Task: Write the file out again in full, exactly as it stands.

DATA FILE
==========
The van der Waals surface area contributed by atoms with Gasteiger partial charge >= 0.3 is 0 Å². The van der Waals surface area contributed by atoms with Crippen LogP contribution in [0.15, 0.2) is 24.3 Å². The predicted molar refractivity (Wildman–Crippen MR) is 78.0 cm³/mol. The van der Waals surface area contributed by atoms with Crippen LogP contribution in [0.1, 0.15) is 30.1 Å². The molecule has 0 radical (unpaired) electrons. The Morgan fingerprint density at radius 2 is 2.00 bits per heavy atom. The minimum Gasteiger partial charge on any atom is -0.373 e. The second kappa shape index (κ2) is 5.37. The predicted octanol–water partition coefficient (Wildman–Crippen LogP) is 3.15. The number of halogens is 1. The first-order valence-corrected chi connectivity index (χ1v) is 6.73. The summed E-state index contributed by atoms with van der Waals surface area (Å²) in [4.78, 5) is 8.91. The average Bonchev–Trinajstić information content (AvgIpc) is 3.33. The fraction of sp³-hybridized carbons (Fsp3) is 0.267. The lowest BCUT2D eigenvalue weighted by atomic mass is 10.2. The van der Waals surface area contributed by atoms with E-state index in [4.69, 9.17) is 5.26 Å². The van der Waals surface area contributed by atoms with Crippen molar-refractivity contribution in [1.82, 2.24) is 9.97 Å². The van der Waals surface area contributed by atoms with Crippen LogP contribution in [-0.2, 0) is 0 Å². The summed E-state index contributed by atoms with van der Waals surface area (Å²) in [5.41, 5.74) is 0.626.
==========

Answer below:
The van der Waals surface area contributed by atoms with Gasteiger partial charge >= 0.3 is 0 Å². The van der Waals surface area contributed by atoms with Crippen LogP contribution in [0.15, 0.2) is 24.3 Å². The predicted molar refractivity (Wildman–Crippen MR) is 78.0 cm³/mol. The van der Waals surface area contributed by atoms with Crippen LogP contribution in [0.1, 0.15) is 30.1 Å². The molecule has 0 radical (unpaired) electrons. The Morgan fingerprint density at radius 2 is 2.00 bits per heavy atom. The minimum Gasteiger partial charge on any atom is -0.373 e. The second kappa shape index (κ2) is 5.37. The predicted octanol–water partition coefficient (Wildman–Crippen LogP) is 3.15. The number of halogens is 1. The first-order valence-corrected chi connectivity index (χ1v) is 6.73. The summed E-state index contributed by atoms with van der Waals surface area (Å²) in [4.78, 5) is 8.91. The average Bonchev–Trinajstić information content (AvgIpc) is 3.33. The fraction of sp³-hybridized carbons (Fsp3) is 0.267. The lowest BCUT2D eigenvalue weighted by atomic mass is 10.2. The van der Waals surface area contributed by atoms with E-state index in [4.69, 9.17) is 5.26 Å². The van der Waals surface area contributed by atoms with Crippen molar-refractivity contribution in [1.82, 2.24) is 9.97 Å². The van der Waals surface area contributed by atoms with Crippen LogP contribution in [-0.2, 0) is 0 Å². The summed E-state index contributed by atoms with van der Waals surface area (Å²) in [5.41, 5.74) is 0.626.